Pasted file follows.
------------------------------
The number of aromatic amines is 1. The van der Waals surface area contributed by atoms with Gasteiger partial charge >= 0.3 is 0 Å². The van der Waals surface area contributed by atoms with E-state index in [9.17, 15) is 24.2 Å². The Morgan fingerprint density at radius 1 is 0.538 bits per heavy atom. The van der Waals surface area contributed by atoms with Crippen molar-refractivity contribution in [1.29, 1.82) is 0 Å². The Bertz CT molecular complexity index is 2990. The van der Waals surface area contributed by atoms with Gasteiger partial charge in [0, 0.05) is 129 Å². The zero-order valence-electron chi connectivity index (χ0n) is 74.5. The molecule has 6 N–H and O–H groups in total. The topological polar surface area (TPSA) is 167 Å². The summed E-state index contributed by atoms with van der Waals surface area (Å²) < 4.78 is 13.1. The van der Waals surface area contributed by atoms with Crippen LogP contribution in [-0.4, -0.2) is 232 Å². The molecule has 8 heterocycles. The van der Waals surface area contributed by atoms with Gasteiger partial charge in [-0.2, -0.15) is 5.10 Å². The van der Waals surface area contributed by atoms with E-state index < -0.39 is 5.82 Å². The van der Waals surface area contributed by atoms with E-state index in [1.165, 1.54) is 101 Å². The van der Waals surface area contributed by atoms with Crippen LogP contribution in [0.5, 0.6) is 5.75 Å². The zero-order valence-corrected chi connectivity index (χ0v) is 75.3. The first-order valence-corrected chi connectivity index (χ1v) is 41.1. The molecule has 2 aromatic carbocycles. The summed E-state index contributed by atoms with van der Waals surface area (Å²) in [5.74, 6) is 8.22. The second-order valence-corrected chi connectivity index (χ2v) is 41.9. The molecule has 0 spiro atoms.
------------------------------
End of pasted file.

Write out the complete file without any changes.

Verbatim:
The number of aromatic amines is 1. The van der Waals surface area contributed by atoms with Gasteiger partial charge >= 0.3 is 0 Å². The van der Waals surface area contributed by atoms with E-state index in [9.17, 15) is 24.2 Å². The Morgan fingerprint density at radius 1 is 0.538 bits per heavy atom. The van der Waals surface area contributed by atoms with Crippen molar-refractivity contribution in [1.29, 1.82) is 0 Å². The Bertz CT molecular complexity index is 2990. The van der Waals surface area contributed by atoms with Gasteiger partial charge in [0, 0.05) is 129 Å². The zero-order valence-electron chi connectivity index (χ0n) is 74.5. The molecule has 6 N–H and O–H groups in total. The topological polar surface area (TPSA) is 167 Å². The summed E-state index contributed by atoms with van der Waals surface area (Å²) < 4.78 is 13.1. The van der Waals surface area contributed by atoms with Crippen LogP contribution in [-0.4, -0.2) is 232 Å². The molecule has 8 heterocycles. The van der Waals surface area contributed by atoms with Gasteiger partial charge in [-0.2, -0.15) is 5.10 Å². The van der Waals surface area contributed by atoms with E-state index < -0.39 is 5.82 Å². The van der Waals surface area contributed by atoms with E-state index in [1.165, 1.54) is 101 Å². The van der Waals surface area contributed by atoms with Crippen LogP contribution in [0.5, 0.6) is 5.75 Å². The zero-order valence-corrected chi connectivity index (χ0v) is 75.3. The first-order valence-corrected chi connectivity index (χ1v) is 41.1. The molecule has 2 aromatic carbocycles. The summed E-state index contributed by atoms with van der Waals surface area (Å²) in [5.74, 6) is 8.22. The second-order valence-corrected chi connectivity index (χ2v) is 41.9. The molecule has 0 spiro atoms.